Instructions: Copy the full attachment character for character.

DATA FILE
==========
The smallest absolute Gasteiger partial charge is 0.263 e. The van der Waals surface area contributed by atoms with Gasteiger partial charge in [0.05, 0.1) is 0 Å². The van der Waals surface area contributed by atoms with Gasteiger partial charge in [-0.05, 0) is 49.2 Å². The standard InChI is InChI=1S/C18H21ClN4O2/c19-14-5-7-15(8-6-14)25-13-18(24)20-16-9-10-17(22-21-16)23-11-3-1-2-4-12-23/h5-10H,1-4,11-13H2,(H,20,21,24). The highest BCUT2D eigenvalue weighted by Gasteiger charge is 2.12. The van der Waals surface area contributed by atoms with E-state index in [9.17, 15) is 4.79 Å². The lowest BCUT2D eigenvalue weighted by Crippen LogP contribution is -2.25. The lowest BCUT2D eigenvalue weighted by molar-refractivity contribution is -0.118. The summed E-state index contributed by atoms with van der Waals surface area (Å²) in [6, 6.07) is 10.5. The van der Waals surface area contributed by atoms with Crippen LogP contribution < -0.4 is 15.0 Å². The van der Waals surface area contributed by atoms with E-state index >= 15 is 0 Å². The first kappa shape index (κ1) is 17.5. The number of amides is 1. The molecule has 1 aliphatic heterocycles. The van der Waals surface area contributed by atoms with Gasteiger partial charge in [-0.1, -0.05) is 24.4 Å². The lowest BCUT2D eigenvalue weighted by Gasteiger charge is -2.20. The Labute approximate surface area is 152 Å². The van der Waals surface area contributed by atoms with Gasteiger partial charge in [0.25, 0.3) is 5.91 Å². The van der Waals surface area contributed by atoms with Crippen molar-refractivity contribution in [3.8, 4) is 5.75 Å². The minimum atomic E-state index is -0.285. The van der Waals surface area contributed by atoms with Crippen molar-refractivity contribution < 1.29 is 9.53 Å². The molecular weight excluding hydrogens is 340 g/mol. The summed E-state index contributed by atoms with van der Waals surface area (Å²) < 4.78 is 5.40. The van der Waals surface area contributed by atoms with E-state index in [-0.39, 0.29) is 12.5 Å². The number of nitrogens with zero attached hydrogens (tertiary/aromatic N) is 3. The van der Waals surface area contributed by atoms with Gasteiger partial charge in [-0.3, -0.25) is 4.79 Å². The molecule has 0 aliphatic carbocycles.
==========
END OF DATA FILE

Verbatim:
The smallest absolute Gasteiger partial charge is 0.263 e. The van der Waals surface area contributed by atoms with Gasteiger partial charge in [0.05, 0.1) is 0 Å². The van der Waals surface area contributed by atoms with Gasteiger partial charge in [-0.05, 0) is 49.2 Å². The standard InChI is InChI=1S/C18H21ClN4O2/c19-14-5-7-15(8-6-14)25-13-18(24)20-16-9-10-17(22-21-16)23-11-3-1-2-4-12-23/h5-10H,1-4,11-13H2,(H,20,21,24). The highest BCUT2D eigenvalue weighted by Gasteiger charge is 2.12. The van der Waals surface area contributed by atoms with E-state index in [9.17, 15) is 4.79 Å². The lowest BCUT2D eigenvalue weighted by Crippen LogP contribution is -2.25. The lowest BCUT2D eigenvalue weighted by molar-refractivity contribution is -0.118. The summed E-state index contributed by atoms with van der Waals surface area (Å²) in [6, 6.07) is 10.5. The van der Waals surface area contributed by atoms with Crippen LogP contribution < -0.4 is 15.0 Å². The van der Waals surface area contributed by atoms with E-state index >= 15 is 0 Å². The first kappa shape index (κ1) is 17.5. The number of amides is 1. The molecule has 1 aliphatic heterocycles. The van der Waals surface area contributed by atoms with Gasteiger partial charge in [-0.1, -0.05) is 24.4 Å². The lowest BCUT2D eigenvalue weighted by Gasteiger charge is -2.20. The Labute approximate surface area is 152 Å². The van der Waals surface area contributed by atoms with Gasteiger partial charge in [0.25, 0.3) is 5.91 Å². The van der Waals surface area contributed by atoms with Crippen molar-refractivity contribution in [3.8, 4) is 5.75 Å². The minimum atomic E-state index is -0.285. The van der Waals surface area contributed by atoms with Crippen molar-refractivity contribution < 1.29 is 9.53 Å². The molecular weight excluding hydrogens is 340 g/mol. The summed E-state index contributed by atoms with van der Waals surface area (Å²) < 4.78 is 5.40. The van der Waals surface area contributed by atoms with E-state index in [-0.39, 0.29) is 12.5 Å². The number of nitrogens with zero attached hydrogens (tertiary/aromatic N) is 3. The van der Waals surface area contributed by atoms with Gasteiger partial charge in [-0.3, -0.25) is 4.79 Å². The molecule has 0 aliphatic carbocycles.